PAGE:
“Centaurs and Satyrs” at Asya Geisberg Gallery, New York, NY, “Materiality “ at Allegra LaViola Gallery, New York, NY, “Domesticities” at Bull and Ram, New York, NY, “Foreign Bodies” at Barbur Gallery, Jerusalem, Israel, “HIDE” at ADDS DONNA, Chicago, IL, and “Rich-oo-uhl, Rich-oo-uhl” at Jolie Laide, Philadephia, PA. Two and a half years ago, Yevgeniya co-founded Regina Rex Gallery in Bushwick, NY with a group of fellow artists. She has curated and co-curated numerous exhibitions at the gallery including “Texture.TXT” and “Letters not About Love”.
Amy Feldman lives and works in Brooklyn, New York. Feldman received a BFA from the Rhode Island School of Design and an MFA from Rutgers University and exhibits her work nationally and internationally. Recent exhibitions include Dark Selects, solo exhibition, Blackston, New York; Assembly, Edward Thorpe Gallery, New York; Aggro Crag, Bosi Contemporary, New York; Boundary Hunters, The Fosdick-Nelson Gallery at Alfred University, Alfred, New York. Feldman is preparing for upcoming solo exhibitions at Gregory Lind Gallery, SanFrancisco and ANNAELLE Gallery, Stockholm, Sweden. She has been awarded the Robert Motherwell Fellowship at The MacDowell Colony, the New Jersey State Council on the Arts Grant, and has also received fellowships from Virginia Commonwealth University and the Fountainhead Foundation, The Henry Street Settlement at the Abrons Art Center, Yaddo, the Marie Walsh Sharpe Foundation, and the Skowhegan School of Painting and Sculpture. Her work has been featured in The New York Times, Time Out New York, Art in America, the Brooklyn Rail, Hyperallergic, NY Arts Magazine, Art in America, The Art Economist, Saatchi Online Magazine, and the Huffington Post.
Fransje Killaars is a Dutch artist who lives and works in Amsterdam. She studied at the Rijksakademie voor Beeldende Kunsten, Amsterdam and was the assistant of Sol LeWitt (1984). She has participated in various exhibitions in Europe. Recent solo exhibitions include : Installation NONSTOP Tokyo, A-poc Aoyama the Miyake Issey Foundation, Tokyo, JAPAN (2004); Rijksakademie voor Beeldende Kunsten, Amsterdam (2007) ; Prospekt 4, Bonnefantenmuseum, Maastricht, NL ; Figures Installaties, Stedelijk Museum, Schiedam, NL (2008) ; Figure, Colours First, de Expeditie, Amsterdam, NL (2011) ; Color at the Center, Bates Museum, Lewinston, Maine, USA ; Color at the Center, Ewing Gallery of Art & Architecture, University of Tennessee, Knoxville, USA (2013).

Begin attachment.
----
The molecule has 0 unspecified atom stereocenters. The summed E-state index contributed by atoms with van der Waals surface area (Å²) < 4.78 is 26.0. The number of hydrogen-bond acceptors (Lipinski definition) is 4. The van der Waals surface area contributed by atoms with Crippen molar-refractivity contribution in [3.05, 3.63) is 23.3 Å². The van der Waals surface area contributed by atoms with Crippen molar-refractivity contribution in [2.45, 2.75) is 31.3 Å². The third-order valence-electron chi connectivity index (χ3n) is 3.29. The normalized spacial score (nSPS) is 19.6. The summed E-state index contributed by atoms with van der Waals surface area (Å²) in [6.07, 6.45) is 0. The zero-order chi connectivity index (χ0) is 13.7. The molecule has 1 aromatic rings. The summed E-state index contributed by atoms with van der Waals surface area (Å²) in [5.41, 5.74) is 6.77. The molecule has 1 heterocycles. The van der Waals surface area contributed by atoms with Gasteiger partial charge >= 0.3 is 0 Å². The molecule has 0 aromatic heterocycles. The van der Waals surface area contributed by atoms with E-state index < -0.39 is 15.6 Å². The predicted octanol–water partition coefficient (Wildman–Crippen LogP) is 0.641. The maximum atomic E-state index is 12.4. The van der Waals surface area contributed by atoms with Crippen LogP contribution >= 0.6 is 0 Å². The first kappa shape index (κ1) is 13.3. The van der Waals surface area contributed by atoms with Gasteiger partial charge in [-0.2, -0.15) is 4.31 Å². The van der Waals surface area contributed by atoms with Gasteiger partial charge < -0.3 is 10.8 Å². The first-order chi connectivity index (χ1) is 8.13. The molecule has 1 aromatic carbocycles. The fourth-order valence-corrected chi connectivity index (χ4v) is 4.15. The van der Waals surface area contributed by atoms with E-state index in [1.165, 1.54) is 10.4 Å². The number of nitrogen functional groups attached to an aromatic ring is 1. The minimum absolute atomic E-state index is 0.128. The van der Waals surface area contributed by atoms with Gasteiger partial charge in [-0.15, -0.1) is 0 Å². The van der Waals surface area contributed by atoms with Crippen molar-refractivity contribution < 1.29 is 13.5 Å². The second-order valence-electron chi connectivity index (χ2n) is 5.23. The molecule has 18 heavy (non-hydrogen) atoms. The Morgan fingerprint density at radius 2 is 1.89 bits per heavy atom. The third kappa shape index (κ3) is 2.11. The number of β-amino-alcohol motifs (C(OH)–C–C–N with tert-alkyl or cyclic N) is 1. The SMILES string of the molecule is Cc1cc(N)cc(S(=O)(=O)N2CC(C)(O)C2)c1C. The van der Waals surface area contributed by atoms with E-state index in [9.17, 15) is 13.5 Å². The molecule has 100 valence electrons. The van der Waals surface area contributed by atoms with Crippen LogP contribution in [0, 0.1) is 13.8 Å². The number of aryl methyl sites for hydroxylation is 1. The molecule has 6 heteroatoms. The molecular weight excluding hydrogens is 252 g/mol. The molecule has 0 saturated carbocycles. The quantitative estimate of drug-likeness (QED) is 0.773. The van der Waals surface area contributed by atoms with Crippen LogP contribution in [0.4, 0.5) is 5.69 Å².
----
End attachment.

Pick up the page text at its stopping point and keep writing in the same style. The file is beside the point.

Ralph Eugene Meatyard (May 15, 1925 – May 7, 1972) was an American photographer from Normal, Illinois. He served in the Navy, studied pre-dentistry at Williams College (1943-44) and philosophy at Illinois Wesleyan University (1950).
Starting 1949 Meatyard worked as an optician in Lexington. Meatyard was well read and deeply connected to a circle of poets and philosophers; he made photographs rich in literary allusion. Meatyard’s photography was deliberate, often staged, and searching for inner truths rather than ephemeral surfaces. Despite his self-proclaimed status as an amateur, Meatyard soon became known in serious photography circles. In 1956, his work was exhibited beside that of Ansel Adams, Aaron Siskind, Harry Callahan, and Edward Weston. Meatyard’s last project before his death was The Family Album of Lucybelle Crater, a project based on the common snapshot album featuring friends and family all wearing masks.Photographs by Meatyard are in the collections of the Metropolitan Museum of Art and Museum of Modern Art in New York; George Eastman House International Museum of Photography and Film, Rochester, New York; Center for Creative Photography, University of Arizona, Tucson; Massachusetts Institute of Technology, Cambridge; Smithsonian Institution, Washington, D.C.; and University of Louisville Photographic Archives, Kentucky.
Avi Sabah was born in Ma’alot, Israel and currently lives and works in Tel-Aviv. He studied at Bezalel Art Academy, where he received his BFA, and he is currently a lecturer in the academy’s art department. Sabah has participated in various exhibitions in Jerusalem, Tel Aviv, Tokyo, Hamburg, Stockholm, and Switzerland. Sabah was awarded the Mozes Prize for young Israeli painters and the Award for young artists, Ministry of Culture, Israel. He is also one of the co-founders of Barbur, a gallery for contemporary and social art in Jerusalem.